The second great Sahelian kingdom was that of Mali. The Sahel is the savannah region south of the Sahara which, after 750 AD, became the center of culturally and politically dynamic cities and kingdoms because of the strategic importance of the Sahel for trade across north Africa.
The first great Sahelian kingdom was Ghana, but the Islamic revolution of the Almoravids, a Berber people living north of Ghana, splintered that kingdom. The Almoravids did not succeed in building their own, Islamic kingdom in the region. The Almoravid revolution, however, led to energetic Islamic proselytizing all throughout the Sahel. Many of the ruling families converted to Islam.
One of these ruling families, the Keita, forged the successor to the Ghanaian kingdom, the kingdom of Mali. As with Ghana, Mali was built off of the monopolization of the trade routes from western and southern Africa to eastern and northern Africa. The most lucrative of these monopolies was the gold trade. Mali was located farther south than Ghana; the Malians lived in an agriculturally fertile land. Mali was also locate along the upper Niger river, while Ghana had been located to the west. The bulk of the gold trade proceeded up the Niger river, so this gave Mali a firmer grip on this lucrative monopoly. Mali was not a true empire, but rather the center of a sphere of influence. The territory controlled by Mali comprised three distinct regions: the Senegal region with people speaking Niger-Kongo languages, the central Mande states occupied by Soninke and Mandinke, and the region of Gao occupied by people who spoke Songhay.
The historical founder of Mali was the magician, Sundjata, one of the most legendary figures in African history. Sundjata, who ruled Mali from 1230-1255, began as a royal slave and magician among the Soso who had inherited the Ghanaian empire. According to African oral histories, Sundjata seized the major territories through which gold was traded and so built the foundation off of which Mali would be built. He also introduced into the region the cultivation and weaving of cotton.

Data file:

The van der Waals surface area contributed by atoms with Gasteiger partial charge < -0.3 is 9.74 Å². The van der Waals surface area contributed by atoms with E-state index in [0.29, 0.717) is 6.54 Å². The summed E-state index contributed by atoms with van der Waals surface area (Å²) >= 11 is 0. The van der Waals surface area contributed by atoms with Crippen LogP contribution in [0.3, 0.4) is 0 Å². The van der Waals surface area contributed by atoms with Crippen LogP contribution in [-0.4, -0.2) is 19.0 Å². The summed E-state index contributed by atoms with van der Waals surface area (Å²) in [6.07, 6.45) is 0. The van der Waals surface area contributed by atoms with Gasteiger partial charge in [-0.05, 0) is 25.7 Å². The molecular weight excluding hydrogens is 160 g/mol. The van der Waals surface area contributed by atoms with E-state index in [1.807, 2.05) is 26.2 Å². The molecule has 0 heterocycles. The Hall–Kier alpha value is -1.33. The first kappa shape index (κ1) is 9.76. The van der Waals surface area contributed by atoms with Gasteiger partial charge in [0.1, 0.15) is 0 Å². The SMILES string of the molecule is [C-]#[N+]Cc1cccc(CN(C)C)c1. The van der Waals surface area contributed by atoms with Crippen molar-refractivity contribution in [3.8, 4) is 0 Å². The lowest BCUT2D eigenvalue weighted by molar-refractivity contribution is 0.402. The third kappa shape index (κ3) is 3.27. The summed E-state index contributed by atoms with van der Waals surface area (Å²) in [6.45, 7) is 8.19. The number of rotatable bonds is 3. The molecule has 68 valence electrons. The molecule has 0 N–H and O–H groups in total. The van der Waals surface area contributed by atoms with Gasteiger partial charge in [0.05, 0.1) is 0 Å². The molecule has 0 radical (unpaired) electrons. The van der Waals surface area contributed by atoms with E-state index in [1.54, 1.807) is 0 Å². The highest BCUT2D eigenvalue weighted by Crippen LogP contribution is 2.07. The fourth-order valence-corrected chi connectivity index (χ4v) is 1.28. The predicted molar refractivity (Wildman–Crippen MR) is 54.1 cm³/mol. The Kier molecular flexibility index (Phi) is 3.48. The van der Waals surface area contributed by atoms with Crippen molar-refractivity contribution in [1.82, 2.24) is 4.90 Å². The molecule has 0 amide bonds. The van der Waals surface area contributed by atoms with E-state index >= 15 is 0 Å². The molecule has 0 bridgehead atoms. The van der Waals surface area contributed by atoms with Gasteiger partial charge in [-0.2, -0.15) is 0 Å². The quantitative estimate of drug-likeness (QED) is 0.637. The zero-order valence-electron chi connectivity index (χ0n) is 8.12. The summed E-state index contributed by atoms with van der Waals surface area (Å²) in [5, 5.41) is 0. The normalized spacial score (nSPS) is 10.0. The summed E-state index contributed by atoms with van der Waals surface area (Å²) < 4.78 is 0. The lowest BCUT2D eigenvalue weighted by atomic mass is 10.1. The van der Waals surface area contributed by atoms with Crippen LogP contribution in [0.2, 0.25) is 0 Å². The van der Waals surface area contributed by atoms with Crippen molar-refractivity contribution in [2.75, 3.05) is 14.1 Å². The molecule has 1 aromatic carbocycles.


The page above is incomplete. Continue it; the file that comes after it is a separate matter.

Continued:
The most significant of the Mali kings was Mansa Musa (1312-1337) who expanded Mali influence over the large Niger city-states of Timbuctu, Gao, and Djenné. Mansa Musa was a devout Muslim who built magnificent mosques all throughout the Mali sphere of influence; his gold-laden pilgrimage to Mecca made him an historical figure even in European history writing.
It was under Mansa Musa that Timbuctu became one of the major cultural centers not only of Africa but of the entire world. Under Mansa Musa's patronage, vast libraries were built and madrasas (Islamic universities) were endowed; Timbuctu became a meeting-place of the finest poets, scholars, and artists of Africa and the Middle East. Even after the power of Mali declined, Timbuctu remained the major Islamic center of sub-Saharan Africa.
After the death of Mansa Musa, the power of Mali began to decline. Mali had never been an empire proper, and subject states began to break off from the Mali sphere of influence. In 1430, the Tuareg Berbers in the north seized much of Mali's territory, including the city of Timbuctu, and the Mossi kingdom to the south a decade later seized much of Mali's southern territories. Finally, the kingdom of Gao, which had been subjugated to Mali under Mansa Musa, gave rise to a Songhay kingdom that finally eclipsed the magnificent power of Mali.